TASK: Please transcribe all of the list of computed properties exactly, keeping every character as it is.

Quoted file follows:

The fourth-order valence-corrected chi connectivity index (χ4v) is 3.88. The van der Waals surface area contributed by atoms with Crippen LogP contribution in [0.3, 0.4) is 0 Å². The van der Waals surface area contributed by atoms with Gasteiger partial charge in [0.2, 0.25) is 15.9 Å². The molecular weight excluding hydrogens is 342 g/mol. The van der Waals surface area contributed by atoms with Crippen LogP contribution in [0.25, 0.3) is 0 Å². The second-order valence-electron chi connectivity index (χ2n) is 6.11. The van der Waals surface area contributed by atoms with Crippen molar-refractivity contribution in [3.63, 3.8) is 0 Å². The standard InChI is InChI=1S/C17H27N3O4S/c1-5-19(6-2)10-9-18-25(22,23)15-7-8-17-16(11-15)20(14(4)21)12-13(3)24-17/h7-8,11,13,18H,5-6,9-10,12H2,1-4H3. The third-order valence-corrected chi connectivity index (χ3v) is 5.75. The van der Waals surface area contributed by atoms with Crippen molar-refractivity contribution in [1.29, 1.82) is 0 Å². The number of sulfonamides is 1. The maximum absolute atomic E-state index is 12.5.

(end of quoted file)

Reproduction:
The fourth-order valence-corrected chi connectivity index (χ4v) is 3.88. The van der Waals surface area contributed by atoms with Crippen LogP contribution in [0.3, 0.4) is 0 Å². The van der Waals surface area contributed by atoms with Gasteiger partial charge in [0.2, 0.25) is 15.9 Å². The molecular weight excluding hydrogens is 342 g/mol. The van der Waals surface area contributed by atoms with Crippen LogP contribution in [0.25, 0.3) is 0 Å². The second-order valence-electron chi connectivity index (χ2n) is 6.11. The van der Waals surface area contributed by atoms with Crippen molar-refractivity contribution in [3.63, 3.8) is 0 Å². The standard InChI is InChI=1S/C17H27N3O4S/c1-5-19(6-2)10-9-18-25(22,23)15-7-8-17-16(11-15)20(14(4)21)12-13(3)24-17/h7-8,11,13,18H,5-6,9-10,12H2,1-4H3. The third-order valence-corrected chi connectivity index (χ3v) is 5.75. The van der Waals surface area contributed by atoms with Crippen molar-refractivity contribution in [1.29, 1.82) is 0 Å². The number of sulfonamides is 1. The maximum absolute atomic E-state index is 12.5.